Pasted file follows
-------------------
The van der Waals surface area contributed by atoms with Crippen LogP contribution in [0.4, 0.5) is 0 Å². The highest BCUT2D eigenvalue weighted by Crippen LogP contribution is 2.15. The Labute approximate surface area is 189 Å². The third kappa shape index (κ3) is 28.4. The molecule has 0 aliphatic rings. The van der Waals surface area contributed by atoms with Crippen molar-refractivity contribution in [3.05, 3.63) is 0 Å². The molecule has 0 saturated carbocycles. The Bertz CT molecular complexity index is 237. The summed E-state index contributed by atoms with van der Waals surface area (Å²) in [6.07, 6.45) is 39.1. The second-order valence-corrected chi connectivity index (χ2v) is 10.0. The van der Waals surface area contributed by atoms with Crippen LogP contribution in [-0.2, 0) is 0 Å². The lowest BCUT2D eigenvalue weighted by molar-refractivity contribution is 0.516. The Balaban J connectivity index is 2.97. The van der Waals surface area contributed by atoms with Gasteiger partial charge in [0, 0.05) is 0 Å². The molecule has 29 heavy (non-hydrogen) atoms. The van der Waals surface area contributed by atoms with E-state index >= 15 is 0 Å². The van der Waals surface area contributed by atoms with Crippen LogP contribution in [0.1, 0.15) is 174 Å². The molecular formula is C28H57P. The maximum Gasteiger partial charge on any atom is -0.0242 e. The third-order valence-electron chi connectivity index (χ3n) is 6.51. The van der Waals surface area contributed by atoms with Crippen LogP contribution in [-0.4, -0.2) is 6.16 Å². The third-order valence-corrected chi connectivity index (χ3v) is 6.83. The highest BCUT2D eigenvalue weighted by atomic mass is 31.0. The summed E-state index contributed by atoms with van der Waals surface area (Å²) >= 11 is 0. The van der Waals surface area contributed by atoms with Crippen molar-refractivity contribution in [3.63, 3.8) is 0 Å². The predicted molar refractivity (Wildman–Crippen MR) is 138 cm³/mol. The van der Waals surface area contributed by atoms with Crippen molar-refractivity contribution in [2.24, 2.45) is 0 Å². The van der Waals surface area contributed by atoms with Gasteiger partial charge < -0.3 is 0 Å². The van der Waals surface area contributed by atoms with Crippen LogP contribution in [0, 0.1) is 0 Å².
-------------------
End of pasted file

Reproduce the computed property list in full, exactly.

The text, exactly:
The van der Waals surface area contributed by atoms with Crippen LogP contribution in [0.4, 0.5) is 0 Å². The highest BCUT2D eigenvalue weighted by Crippen LogP contribution is 2.15. The Labute approximate surface area is 189 Å². The third kappa shape index (κ3) is 28.4. The molecule has 0 aliphatic rings. The van der Waals surface area contributed by atoms with Crippen molar-refractivity contribution in [3.05, 3.63) is 0 Å². The molecule has 0 saturated carbocycles. The Bertz CT molecular complexity index is 237. The summed E-state index contributed by atoms with van der Waals surface area (Å²) in [6.07, 6.45) is 39.1. The second-order valence-corrected chi connectivity index (χ2v) is 10.0. The van der Waals surface area contributed by atoms with Crippen LogP contribution in [-0.2, 0) is 0 Å². The lowest BCUT2D eigenvalue weighted by molar-refractivity contribution is 0.516. The Balaban J connectivity index is 2.97. The van der Waals surface area contributed by atoms with Gasteiger partial charge in [0, 0.05) is 0 Å². The molecule has 29 heavy (non-hydrogen) atoms. The van der Waals surface area contributed by atoms with E-state index >= 15 is 0 Å². The van der Waals surface area contributed by atoms with Crippen LogP contribution in [0.1, 0.15) is 174 Å². The molecular formula is C28H57P. The maximum Gasteiger partial charge on any atom is -0.0242 e. The third-order valence-electron chi connectivity index (χ3n) is 6.51. The van der Waals surface area contributed by atoms with Crippen LogP contribution in [-0.4, -0.2) is 6.16 Å². The third-order valence-corrected chi connectivity index (χ3v) is 6.83. The highest BCUT2D eigenvalue weighted by atomic mass is 31.0. The summed E-state index contributed by atoms with van der Waals surface area (Å²) >= 11 is 0. The van der Waals surface area contributed by atoms with Crippen molar-refractivity contribution in [3.63, 3.8) is 0 Å². The predicted molar refractivity (Wildman–Crippen MR) is 138 cm³/mol. The van der Waals surface area contributed by atoms with Crippen molar-refractivity contribution in [2.24, 2.45) is 0 Å². The van der Waals surface area contributed by atoms with Gasteiger partial charge < -0.3 is 0 Å². The van der Waals surface area contributed by atoms with Crippen LogP contribution in [0, 0.1) is 0 Å².